Monday, November 17, 2014

Demining Switzerland

To the tourist Switzerland is a beautiful country with flowery alps in summer and sunny ski slopes in winter, a country of cheese, chocolate, and the Swiss franc, i.e., therefore expensive.

Few of those visiting Switzerland know that the country is still a military fortress where every male not only has to serve in the armed forces but keeps his assault rifle together with a soldered up can of ammunition in his wardrobe. Somehow this is a tradition for in the Middle Ages Swiss soldiers were known for their crossbows, their halberds, and their bravery. On many occasions they had fought and won battles against the Kaiser and the Habsburgs. As a result the Eidgenossen (confederates) eventually gained independence from the Holy Roman Empire in the Peace of Westphalia in 1648. Swiss soldiers were coveted by European powers and were fighting on all fronts. In many a battle Swiss stood against Swiss and frequently the country paid a high death toll. Nowadays the only Swiss soldiers serving outside Switzerland are those of the Swiss Guard protecting the Pope.

Defending the Swiss border in 1914 (© DLM)
The Swiss Wehrwille (combat spirit) to defend the country was strengthened during the two World Wars. They built the Alpenfestung (Alpine Fortress) and mined strategic roads, tunnels, and bridges particularly those crossing the High Rhine. Special caves located inside the foundations were permanently filled with TNT to be exploded in case of an invasion from the north. If it was not for the Germans it was aimed against the Warsaw Pact forces during the Cold War.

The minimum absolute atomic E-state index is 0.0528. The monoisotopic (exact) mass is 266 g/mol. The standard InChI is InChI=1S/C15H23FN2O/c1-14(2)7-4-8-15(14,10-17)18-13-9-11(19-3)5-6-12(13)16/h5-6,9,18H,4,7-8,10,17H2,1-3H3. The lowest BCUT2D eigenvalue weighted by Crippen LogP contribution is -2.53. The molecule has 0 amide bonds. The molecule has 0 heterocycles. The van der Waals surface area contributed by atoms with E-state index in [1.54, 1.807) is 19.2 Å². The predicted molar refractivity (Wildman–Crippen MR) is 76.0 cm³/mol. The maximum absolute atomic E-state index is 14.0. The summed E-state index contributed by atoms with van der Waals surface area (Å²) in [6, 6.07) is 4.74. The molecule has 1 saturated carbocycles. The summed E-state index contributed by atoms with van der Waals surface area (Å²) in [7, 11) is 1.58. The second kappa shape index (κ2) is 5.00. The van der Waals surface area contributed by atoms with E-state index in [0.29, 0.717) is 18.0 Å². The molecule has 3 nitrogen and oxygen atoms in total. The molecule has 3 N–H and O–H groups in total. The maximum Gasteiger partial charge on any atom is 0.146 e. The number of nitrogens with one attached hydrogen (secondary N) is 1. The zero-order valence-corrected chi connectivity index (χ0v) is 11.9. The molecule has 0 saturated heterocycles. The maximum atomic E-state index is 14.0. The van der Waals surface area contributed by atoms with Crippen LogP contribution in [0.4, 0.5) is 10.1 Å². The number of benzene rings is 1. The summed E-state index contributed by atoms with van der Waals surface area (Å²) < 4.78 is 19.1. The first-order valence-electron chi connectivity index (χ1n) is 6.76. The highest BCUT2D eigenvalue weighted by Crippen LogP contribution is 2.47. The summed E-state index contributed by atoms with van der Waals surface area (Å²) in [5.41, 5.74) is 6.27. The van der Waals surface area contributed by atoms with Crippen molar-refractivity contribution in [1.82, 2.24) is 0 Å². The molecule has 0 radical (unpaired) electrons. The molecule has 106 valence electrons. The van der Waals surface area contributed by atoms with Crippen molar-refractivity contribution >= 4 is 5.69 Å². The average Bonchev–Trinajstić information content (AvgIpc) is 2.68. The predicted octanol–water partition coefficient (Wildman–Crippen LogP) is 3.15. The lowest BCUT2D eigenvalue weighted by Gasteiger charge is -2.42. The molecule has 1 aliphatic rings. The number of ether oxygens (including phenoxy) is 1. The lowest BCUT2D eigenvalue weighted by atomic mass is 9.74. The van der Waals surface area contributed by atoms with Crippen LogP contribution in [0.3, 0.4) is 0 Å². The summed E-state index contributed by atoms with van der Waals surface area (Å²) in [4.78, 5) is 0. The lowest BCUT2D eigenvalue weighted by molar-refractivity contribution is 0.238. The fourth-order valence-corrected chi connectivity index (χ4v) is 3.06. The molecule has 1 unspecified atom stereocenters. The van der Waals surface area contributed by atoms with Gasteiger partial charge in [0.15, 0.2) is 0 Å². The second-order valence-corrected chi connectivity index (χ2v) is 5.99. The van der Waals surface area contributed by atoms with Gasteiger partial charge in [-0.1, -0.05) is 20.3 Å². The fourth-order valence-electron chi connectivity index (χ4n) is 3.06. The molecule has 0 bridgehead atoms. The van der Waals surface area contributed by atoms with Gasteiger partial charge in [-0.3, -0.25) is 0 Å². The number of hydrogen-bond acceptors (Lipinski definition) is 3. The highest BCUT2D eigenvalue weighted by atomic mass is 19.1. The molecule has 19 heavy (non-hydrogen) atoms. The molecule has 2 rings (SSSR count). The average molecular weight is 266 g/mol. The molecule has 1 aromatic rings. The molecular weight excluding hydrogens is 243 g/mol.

Even the historical wooden bridge crossing the Rhine at Bad S├Ąckingen
had explosive chambers filled with TNT (©dpa)

Only recently Switzerland had emptied all
Explosive chamber in the
Bad S├Ąckingen bridge (©Lipp/Der Sonntag)
foundations of bridges of their permanent TNT loads. Red Baron does not know how often in the past he had passed over tons of TNT crossing the Rhine between Switzerland and Germany. Swiss experts assured the somewhat astonished traveler that in case of a fire TNT will not explode but simply burn and stink. For an explosion you need a detonator and they were always kept apart in good custody.

1 comment:

  1. Thanks for the article! It's great seeing all this information all in one place, I've gleaned much of this on several trips to Switzerland. On one occasion, I had driven to the end of the road above Elm, I had crossed the last one lane bridge where I was greeted by soldiers with rifles, they were completing their yearly service by guarding the military installation built into the mountain. Since then I have also visited a de-commissioned installation on the Gotthard Pass. We attended a lecture in a underground muster room and viewed several underground living quarters and mechanical rooms before heading on a 3 km tunnel walk (straight and uphill!) we surfaced quite a distance from where we entered! The TNT issue was also brought to our attention about destroying the big guns that were also in the installation. We stayed overnight at the hotel at the top of the pass. The next day we stopped when we saw the old Post carriage pulled by a team of horses, this was in 2011 the same year we crossed paths in Murten!

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